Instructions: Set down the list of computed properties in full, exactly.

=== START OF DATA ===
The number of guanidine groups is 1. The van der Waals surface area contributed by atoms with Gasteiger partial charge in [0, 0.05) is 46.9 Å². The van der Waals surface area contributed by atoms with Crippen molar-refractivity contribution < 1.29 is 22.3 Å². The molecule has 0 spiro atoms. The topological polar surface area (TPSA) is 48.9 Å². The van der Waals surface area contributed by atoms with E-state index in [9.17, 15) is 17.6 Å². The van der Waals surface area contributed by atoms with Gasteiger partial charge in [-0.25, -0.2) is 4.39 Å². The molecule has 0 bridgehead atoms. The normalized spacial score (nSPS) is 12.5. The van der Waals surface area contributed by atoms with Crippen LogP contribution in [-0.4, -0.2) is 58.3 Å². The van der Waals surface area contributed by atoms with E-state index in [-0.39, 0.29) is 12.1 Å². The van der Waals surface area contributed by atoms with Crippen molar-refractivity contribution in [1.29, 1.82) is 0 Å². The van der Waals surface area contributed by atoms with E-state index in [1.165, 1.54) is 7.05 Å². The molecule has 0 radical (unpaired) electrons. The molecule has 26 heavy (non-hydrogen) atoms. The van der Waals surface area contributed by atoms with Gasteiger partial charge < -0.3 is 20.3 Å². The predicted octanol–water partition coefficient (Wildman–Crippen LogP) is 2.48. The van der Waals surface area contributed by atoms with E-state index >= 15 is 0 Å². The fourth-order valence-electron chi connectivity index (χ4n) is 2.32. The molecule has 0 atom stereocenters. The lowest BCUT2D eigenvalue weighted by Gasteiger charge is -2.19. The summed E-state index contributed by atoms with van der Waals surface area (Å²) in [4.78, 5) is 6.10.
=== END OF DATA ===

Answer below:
The number of guanidine groups is 1. The van der Waals surface area contributed by atoms with Gasteiger partial charge in [0, 0.05) is 46.9 Å². The van der Waals surface area contributed by atoms with Crippen molar-refractivity contribution < 1.29 is 22.3 Å². The molecule has 0 spiro atoms. The topological polar surface area (TPSA) is 48.9 Å². The van der Waals surface area contributed by atoms with E-state index in [9.17, 15) is 17.6 Å². The van der Waals surface area contributed by atoms with Gasteiger partial charge in [-0.25, -0.2) is 4.39 Å². The molecule has 0 bridgehead atoms. The normalized spacial score (nSPS) is 12.5. The van der Waals surface area contributed by atoms with Crippen LogP contribution in [-0.4, -0.2) is 58.3 Å². The van der Waals surface area contributed by atoms with E-state index in [-0.39, 0.29) is 12.1 Å². The van der Waals surface area contributed by atoms with Crippen molar-refractivity contribution in [1.29, 1.82) is 0 Å². The van der Waals surface area contributed by atoms with E-state index in [1.165, 1.54) is 7.05 Å². The molecule has 0 radical (unpaired) electrons. The molecule has 26 heavy (non-hydrogen) atoms. The van der Waals surface area contributed by atoms with Gasteiger partial charge < -0.3 is 20.3 Å². The predicted octanol–water partition coefficient (Wildman–Crippen LogP) is 2.48. The van der Waals surface area contributed by atoms with E-state index >= 15 is 0 Å². The fourth-order valence-electron chi connectivity index (χ4n) is 2.32. The molecule has 0 atom stereocenters. The lowest BCUT2D eigenvalue weighted by Gasteiger charge is -2.19. The summed E-state index contributed by atoms with van der Waals surface area (Å²) in [4.78, 5) is 6.10.